Wednesday, April 1, 2009

CNBC Highlights London Public Protests

It sure isn't civic media - it's not giving the public anything like a direct and informed voice in defining and solving the world's financial woes - but CNBC videos are giving the public a powerful voice of sorts as the G20 summit prepares to open in London. We'll be seeing these videos all day long. We haven't seen videos like this since the 1999 WTO Protests in Seattle. These protests has a positive outcome: they helped empower underdeveloped nations worldwide to find alternatives to the counterproductive programs of the International Monetary Fund. On the other hand, these videos can backfire. Recall network TV coverage of the 1968 Democratic National Convention riots in Chicago and the resulting voter backlash against the "hippy" student protesters. This backlash plucked the presidency from the grasp of Hubert Humphrey and handed it to Richard Nixon. Recall also the riots in 110 American cities following the assassination of Rev. King.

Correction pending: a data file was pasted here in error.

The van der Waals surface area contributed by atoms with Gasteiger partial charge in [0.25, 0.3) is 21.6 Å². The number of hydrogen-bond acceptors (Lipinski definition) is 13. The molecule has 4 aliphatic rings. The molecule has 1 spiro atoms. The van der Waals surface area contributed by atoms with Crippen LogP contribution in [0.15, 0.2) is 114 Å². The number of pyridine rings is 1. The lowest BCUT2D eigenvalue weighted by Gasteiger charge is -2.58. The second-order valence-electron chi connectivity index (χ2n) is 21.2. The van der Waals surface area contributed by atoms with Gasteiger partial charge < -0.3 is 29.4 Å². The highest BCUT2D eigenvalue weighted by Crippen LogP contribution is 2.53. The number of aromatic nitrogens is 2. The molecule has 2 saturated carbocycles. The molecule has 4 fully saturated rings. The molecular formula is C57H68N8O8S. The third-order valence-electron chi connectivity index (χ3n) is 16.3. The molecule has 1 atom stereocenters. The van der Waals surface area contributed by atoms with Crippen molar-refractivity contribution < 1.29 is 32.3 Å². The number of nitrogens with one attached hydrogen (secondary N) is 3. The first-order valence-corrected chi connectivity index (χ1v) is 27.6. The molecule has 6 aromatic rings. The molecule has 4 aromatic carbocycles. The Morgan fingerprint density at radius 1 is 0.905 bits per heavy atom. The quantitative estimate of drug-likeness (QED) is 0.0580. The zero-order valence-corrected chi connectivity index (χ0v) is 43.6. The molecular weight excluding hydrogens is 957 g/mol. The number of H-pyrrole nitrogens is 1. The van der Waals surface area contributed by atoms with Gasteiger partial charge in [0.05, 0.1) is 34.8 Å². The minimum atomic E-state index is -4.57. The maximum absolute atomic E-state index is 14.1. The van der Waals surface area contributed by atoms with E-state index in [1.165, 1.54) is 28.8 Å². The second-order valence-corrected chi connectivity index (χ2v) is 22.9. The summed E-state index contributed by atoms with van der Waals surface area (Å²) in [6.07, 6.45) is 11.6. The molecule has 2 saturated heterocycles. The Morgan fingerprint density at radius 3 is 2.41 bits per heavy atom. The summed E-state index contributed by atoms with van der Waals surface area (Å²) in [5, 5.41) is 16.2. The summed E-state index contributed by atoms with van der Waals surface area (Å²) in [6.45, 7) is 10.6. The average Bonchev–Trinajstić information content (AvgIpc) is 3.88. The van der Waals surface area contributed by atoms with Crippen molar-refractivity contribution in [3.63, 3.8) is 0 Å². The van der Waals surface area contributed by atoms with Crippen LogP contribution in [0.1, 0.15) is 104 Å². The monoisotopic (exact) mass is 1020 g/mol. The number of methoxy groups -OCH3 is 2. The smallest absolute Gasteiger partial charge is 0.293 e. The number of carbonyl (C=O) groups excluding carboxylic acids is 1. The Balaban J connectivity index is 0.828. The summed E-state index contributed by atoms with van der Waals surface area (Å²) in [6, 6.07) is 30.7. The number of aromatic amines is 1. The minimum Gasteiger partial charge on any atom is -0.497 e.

Are street protests the best or only way for Americans to let off steam or outrage? Why aren't American media doing a better job of helping the American people think as a nation? That's what a true civic media can do.


Bob Kowatch said...

If we were really civic minded we would hunt down all the bankers and Wall Street types that got us into this mess.

Andrew W said...

I'd say the big challenge with protests today is the visual luggage from the past. Every world leader at the G20, rightly or wrongly, equates the sight of protests with disorder and the potential for violence. And that goes double for less involved citizens who might agree with protesters' arguments but be turned off by their methods.

If that's really the case, then protesters need to reconsider the medium of their message. Civic media offers lots of possibilities--consider all the creative uses of tools developed by the folks I work with--and it's just a matter of figuring out how to use those tools for effective protest.